forming an extrinsic base region in said bipolar active area; and
diffusing an emitter region into said bipolar active area well from said emitter electrode through said window.
8. The method of claim 7 further including the step of forming silicide on the gate, emitter and collector electrodes and on the source and drain regions.
9. The method of claim 7 further including the step of forming a resistive region on the structure, said resistive region being formed from the first and second silicon layers.
10. The method of claim 9 further including the step of doping the resistive region at least one end to have a lesser resistivity than a central portion of said resistive region.
11. The method of claim 10 further including the step of forming silicide on the at least one end having a lesser resistivity than the central portion.
12. The method of claim 9 further including the step of forming the resistive region adjacent the bipolar active area.
13. A method of fabricating a BICMOS structure having a resistive region comprising the steps of:
providing an isolation structure having a complementary MOS active area including a P well and an N well, a bipolar active area having a doped well and a resistor area;
implanting a collector region into said doped well of said bipolar active area;
forming a first polysilicon layer over said MOS and bipolar active areas and said resistor area;
forming an active base region in said doped well of said bipolar active area;
forming a dielectric layer on said first polysilicon layer over a portion of said bipolar active area and forming a widow in said dielectric layer that extends to said first polysilicon layer;
forming first dielectric spacers in said window abutting sidewalls of said window and forming an oxide lens on said first polysilicon layer between said first spacers;
removing said first spacers and forming slots through said first polysilicon layer in said window where said first spacers were formerly disposed;
implanting link base regions in said bipolar active area through said slots;
forming second dielectric spacers in said slots;
forming a second polysilicon layer over said MOS and bipolar active areas and said resistor area;
forming gate electrodes on said P well and said N well of said MOS active area and emitter and collector electrodes on said bipolar active area, said gate, emitter and collector electrodes being formed from said first and second polysilicon layers and wherein said emitter electrode extends into said window;
doping said emitter and collector electrodes;
doping the portions of said first and second polysilicon layers disposed over said resistor area to form a resistive region;
doping at least one end of said resistive region to have a lesser resistivity than a central portion of said resistive region;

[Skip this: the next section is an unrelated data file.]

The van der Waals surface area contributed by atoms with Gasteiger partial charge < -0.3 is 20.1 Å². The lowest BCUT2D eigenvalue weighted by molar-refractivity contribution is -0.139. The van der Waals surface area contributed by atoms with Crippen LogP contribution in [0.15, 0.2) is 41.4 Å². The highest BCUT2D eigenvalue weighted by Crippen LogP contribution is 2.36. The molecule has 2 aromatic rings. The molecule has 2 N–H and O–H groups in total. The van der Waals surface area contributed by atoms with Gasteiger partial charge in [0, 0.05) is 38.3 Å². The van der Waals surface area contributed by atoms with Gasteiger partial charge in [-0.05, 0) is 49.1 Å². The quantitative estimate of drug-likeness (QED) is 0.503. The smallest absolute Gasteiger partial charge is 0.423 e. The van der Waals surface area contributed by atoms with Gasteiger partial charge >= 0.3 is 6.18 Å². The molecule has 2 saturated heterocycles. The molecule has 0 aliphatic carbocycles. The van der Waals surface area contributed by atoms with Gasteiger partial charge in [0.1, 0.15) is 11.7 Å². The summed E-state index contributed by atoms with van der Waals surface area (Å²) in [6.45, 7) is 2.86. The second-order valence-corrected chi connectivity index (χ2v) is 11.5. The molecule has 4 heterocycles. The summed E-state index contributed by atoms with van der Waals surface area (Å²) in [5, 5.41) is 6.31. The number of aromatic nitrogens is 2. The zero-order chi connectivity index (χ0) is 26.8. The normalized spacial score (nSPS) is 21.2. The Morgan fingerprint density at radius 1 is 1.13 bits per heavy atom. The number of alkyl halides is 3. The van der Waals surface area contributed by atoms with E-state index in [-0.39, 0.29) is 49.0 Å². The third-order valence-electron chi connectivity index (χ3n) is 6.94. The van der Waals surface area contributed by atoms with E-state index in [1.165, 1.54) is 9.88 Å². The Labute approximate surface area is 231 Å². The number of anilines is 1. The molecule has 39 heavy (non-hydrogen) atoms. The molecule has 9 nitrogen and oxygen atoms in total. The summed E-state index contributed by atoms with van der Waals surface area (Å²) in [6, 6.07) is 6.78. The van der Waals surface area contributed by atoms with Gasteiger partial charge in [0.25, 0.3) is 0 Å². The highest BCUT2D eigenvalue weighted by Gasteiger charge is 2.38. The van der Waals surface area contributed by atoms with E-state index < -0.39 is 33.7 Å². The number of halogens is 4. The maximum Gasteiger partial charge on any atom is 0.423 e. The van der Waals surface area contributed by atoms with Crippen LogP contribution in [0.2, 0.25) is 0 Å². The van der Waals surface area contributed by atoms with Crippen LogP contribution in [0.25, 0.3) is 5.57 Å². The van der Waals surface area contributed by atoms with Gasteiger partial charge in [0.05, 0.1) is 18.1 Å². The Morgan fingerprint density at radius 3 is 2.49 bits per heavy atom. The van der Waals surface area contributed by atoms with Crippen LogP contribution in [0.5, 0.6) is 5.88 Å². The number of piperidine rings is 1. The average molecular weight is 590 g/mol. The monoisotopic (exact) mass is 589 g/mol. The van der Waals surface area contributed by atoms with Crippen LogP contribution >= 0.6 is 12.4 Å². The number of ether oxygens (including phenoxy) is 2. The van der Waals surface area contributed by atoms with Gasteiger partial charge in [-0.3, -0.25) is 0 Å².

doping at least portions of the first polysilicon layer adjacent said emitter contact to form a base electrode;
implanting P type source and drain regions in said N well and N type source and drain regions in said P well; and
diffusing an emitter region into said bipolar active area well from said emitter electrode through said window.
14. The method of claim 13 further including the step of forming silicide on the gate, emitter and collector electrodes, the at least one end of the resistive region, the source and drain regions and the portions of said first polysilicon layer adjacent said emitter electrode.
15. The method of claim 13 further including the step of forming the resistive region adjacent the bipolar active area.
Description
FIELD OF THE INVENTION

This invention relates, in general, to the semiconductor arts and more particularly to a method of fabricating a semiconductor structure having MOS and bipolar devices.

BACKGROUND OF THE INVENTION

Semiconductor technology employing both MOS and bipolar devices is extremely desirable because it allows for integrated circuits having the most attractive features of each technology. For example, BICMOS integrated circuits have high performance in terms of speed and current drive capability due to the use of bipolar devices while the use of CMOS devices allows the same circuit to also have high density and low power consumption features.

There have been many problems associated with the integration of bipolar and CMOS devices into a single circuit. It is generally impractical to fabricate CMOS devices in a traditionally bipolar structure and vice versa. As a result, the processes employed for fabricating BICMOS integrated circuits are often extremely complicated. In addition to process complexity, the result of many prior art BICMOS processes is the limited performance of bipolar devices due to sacrifices made to integrate the various technologies. A major reason for having bipolar devices in an integrated circuit is for high performance. Accordingly, the performance of bipolar devices in a BICMOS integrated circuit should not be sacrificed. Finally, many existing BICMOS integrated circuits require extremely large amounts of real estate. This is undesirable.

Accordingly, it would be highly desirable to have a method for fabricating semiconductor structures having MOS and bipolar devices that has process integration flexibility, enhanced scalability characteristics and does not sacrifice performance of the bipolar devices.

SUMMARY OF THE INVENTION